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Monday, September 10th, 1888.

Monday, September 10th, 1888.

8 p.m. W. talked brightly this evening though he said he was not feeling bright. "I was in terrible shape when I first woke up this morning but I afterwards gathered myself together." Harned was in during part of our talk. W. said: "Come often, Tom: come whenever you can: I miss you." Discussed binding for November Boughs. I opened the package I had brought containing one of the two folded sets of the book I had got from Ferguson today. W.'s eyes were large with desire. "What's that? What have you there?" he asked, reaching both hands out as if to take the sheets. When I exhibited my prize he exclaimed: "Handsome! it completely satisfies me: that is the book—the real, living, undoubted book!" at the same time turning it over and over fondly and in a spirit of undisguised exhilaration. "Horace—the deed is done! My blood, your blood, went to the making of this book! Some men go to the North Pole to do things—some go to wars—some trade and swindle: we just stayed where we were and made a book!"

Afterwards, when Harned entered, and asked W., "What's the thing in your hand, Walt?" W. passed it over, saying: "It's the book, Tom: November Boughs: the whole book: our newest baby. Look at it: look at that—that title-page: haven't we made a ten-strike?" adding after a pause: "I believe it at least: as I say, I never count upon material success until I have it right in my hands—am paid in cash for it (the money paid down is usually a pretty convincing argument.) So now the ship is in at last and the cargo delivered and my last doubt is gone. Horace will tell you, Tom, how many times—hundreds of times—we thought the whole caboodle was going to wreck: how often and often it looked as if we could never get the wheel of the ship manageable again." I said: "That's your best printing so far." He replied: "So I should say myself, except, perhaps, for the '55 edition. Oh! if the big book only comes to as much. I am doubtful: the paper is not first-class for the purpose."

He alluded to the sale of the horse and buggy. "Well—I've sold the nag. Did you know it?—both know it? Corning bought it. I first offered it to Bucke who refused it." Bucke had asked me whether W. was vexed at his refusal. W. laughed: "Oh no! tell him no. He wrote me frankly—I saw the weight of his argument. He was indeed very affectionate—offered to take the animal, the mare, and keep her till she died, if I had any sentiment about it. I have for long now seen how useless it is to attempt to keep it. Here I had a chance to make a sale—made it. Corning was in earnest to buy, I was in earnest to sell—so we struck a bargain."

W. still harping on Gilchrist. "Why did he come over? He has not told me: some big art scheme, perhaps: perhaps no scheme at all—simply an Irish ambassador business over again—the secret is that there is no secret: the scheme is that there is no scheme. There's something mysterious about it, I admit. He came in yesterday, made some inquiries down stairs, and went off again without seeing me. There's something back of it all: it's hardly like him to hurry in and out in that way. When he was in America last year he would come over here and stay and stay, sometimes three or four hours, and would want to talk all the time. I joked with Mary about it: perhaps he's over to get married—or perhaps for worse reasons even than that!" He laughed. Turned to Harned. "Tom, what did Herbert say about Eakins' picture?" Harned replied: "He didn't say much: he did say, however, that the picture falsified you—was a dangerous picture to make current." W. rejoined: "I can hear Herbert say that: I do not wonder: it seems the most natural thing in the world for him to say. If he had had another opinion of Eakins' picture he would have painted a different Walt Whitman picture himself. The two pictures sort of bark at each other, they are so unlike." Harned asked: "How do you account for it? Has jealousy anything to do with it?" "Jealousy? Something, maybe, but not much. Not jealousy—not wholly or even chiefly jealousy. The fact is, Herbert is in the London swim—likes the swell crowd—endorsing its codes, sharing its worships, sailing by its beacons. He belongs with the Royal Academy nabobs: the Sir Frederick Leighton kind of reigning monarchs (that's him, ain't it?)—adept (ah! a miraculously skilled man) in technique, style, tradition: a great man according to existing rules—really of some importance, as all of them are. Herbert is in with that class—is imbued with its interests, crotchets, idiocrities—not one of them, of the whole London crowd, caring for origins, sources, inspirations, direct. It seems to me that explains Herbert's case. How could they appreciate Eakins, who breaks utterly away from the old, the outworn, the merely traditionary? Then we must remember that Eakins' picture is severe—keeps close to nature—slurs nothing—faces the worst as well as the best. In short they don't know, don't understand: they haven't the taste for it. Give a man who is fond of poor whiskey, rum: give him the fine brandies, Johannisberger, Pommery Sac, and he'll spit 'em out, won't like 'em—won't stand by them on any account."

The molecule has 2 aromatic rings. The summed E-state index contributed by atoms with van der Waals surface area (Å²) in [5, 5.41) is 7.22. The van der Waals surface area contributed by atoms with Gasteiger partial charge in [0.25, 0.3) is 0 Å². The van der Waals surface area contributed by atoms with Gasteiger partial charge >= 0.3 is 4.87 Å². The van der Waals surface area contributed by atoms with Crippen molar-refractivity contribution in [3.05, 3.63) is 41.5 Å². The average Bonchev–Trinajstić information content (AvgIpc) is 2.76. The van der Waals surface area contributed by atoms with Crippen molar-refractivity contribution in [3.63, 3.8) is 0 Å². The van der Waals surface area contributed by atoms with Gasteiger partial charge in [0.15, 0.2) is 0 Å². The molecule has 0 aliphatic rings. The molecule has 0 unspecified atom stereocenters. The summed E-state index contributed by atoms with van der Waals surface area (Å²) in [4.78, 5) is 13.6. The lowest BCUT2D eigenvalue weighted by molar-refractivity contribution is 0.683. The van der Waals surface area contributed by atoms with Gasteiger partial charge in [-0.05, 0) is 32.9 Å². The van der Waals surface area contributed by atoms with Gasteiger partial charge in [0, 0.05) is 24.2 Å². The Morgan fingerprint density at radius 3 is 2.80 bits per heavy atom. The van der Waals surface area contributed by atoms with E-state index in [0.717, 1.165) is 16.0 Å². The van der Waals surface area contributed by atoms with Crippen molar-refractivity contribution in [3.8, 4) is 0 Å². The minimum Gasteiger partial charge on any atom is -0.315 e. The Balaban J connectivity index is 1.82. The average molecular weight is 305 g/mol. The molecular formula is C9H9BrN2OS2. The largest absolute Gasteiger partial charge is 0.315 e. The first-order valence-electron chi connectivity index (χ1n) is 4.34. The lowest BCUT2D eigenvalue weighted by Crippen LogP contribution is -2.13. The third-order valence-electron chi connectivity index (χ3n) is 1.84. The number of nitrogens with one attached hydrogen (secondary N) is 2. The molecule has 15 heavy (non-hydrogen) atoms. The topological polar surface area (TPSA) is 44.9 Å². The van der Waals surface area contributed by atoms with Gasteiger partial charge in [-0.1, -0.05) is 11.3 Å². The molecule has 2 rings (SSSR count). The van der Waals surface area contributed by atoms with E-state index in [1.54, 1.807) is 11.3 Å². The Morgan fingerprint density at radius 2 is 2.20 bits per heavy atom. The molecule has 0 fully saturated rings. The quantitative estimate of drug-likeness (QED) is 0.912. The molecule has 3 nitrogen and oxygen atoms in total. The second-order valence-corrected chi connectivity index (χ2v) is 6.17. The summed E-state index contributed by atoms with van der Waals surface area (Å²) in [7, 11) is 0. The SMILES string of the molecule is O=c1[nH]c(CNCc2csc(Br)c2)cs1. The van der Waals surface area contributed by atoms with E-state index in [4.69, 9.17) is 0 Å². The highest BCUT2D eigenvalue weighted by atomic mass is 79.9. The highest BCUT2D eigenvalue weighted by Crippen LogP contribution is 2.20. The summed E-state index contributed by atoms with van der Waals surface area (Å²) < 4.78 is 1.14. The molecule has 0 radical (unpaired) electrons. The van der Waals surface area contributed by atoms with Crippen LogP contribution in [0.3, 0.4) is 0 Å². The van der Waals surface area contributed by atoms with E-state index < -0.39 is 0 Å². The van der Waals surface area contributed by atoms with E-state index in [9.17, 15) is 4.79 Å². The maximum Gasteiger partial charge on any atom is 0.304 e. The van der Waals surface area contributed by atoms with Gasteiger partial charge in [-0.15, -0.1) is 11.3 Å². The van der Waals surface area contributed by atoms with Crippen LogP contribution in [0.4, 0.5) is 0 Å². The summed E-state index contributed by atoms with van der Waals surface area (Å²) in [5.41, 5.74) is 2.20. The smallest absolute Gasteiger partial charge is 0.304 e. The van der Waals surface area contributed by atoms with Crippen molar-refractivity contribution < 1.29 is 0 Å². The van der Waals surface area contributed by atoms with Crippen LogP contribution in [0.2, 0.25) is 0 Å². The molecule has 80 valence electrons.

W. said: "The doctor comes in and says, this is poor stuff for you to be reading—referring to the Carlyle book you brought me and the Emerson correspondence: but it does not depress me—not in the least—though I am very sensitive to smiling faces, cheery looks. Some people come in, sit on the sofa across there—treat me to a list of their woes or tell me some doleful story. The books do not have such a black influence over me—are on the contrary inspiring—put some rich blood into my veins. The Carlyle—Froude's Carlyle—is its own excuse for being: I do not sympathize with the howl against it. What justifies it to me is the fact that that is Carlyle—that and nothing else: just Carlyle: not a picture of what he should have been but of what he was: my simple criticism of Froude's life would be, that it gives the man as he was, growl and all." I read this to W. as a note I had recently written about Carlyle: "To me the explanation, the justification, of Carlyle himself, as of the Lives of Carlyle, gloomy as they might sometimes seem to be, lies in the fact of his supreme honesty: every page of every book is honest, square with his native sense of right and truth. I read clean through his growl, his complaint, his dyspepsia, to an underlying pathos of treatment that seems to vivify and glorify his work and entitle it to universal respect and adhesion." W. said: "That is first-class: read it again." When I was through he added: "That is good—splendid—the whole truth in a nutshell: better than all else that has been said. John Burroughs ought to hear that: it seems to me to throw a light on Carlyle. Let me tell you, Horace: write the gist of that to John sometime: take some afternoon—fifteen minutes of some afternoon—or an evening, now the evenings grow long and winter is coming—and write that out—a copy of it—just as you read it to me—and send it to him. It will touch him as it has touched me: it seems to say something he has himself long had in him to say and has not said."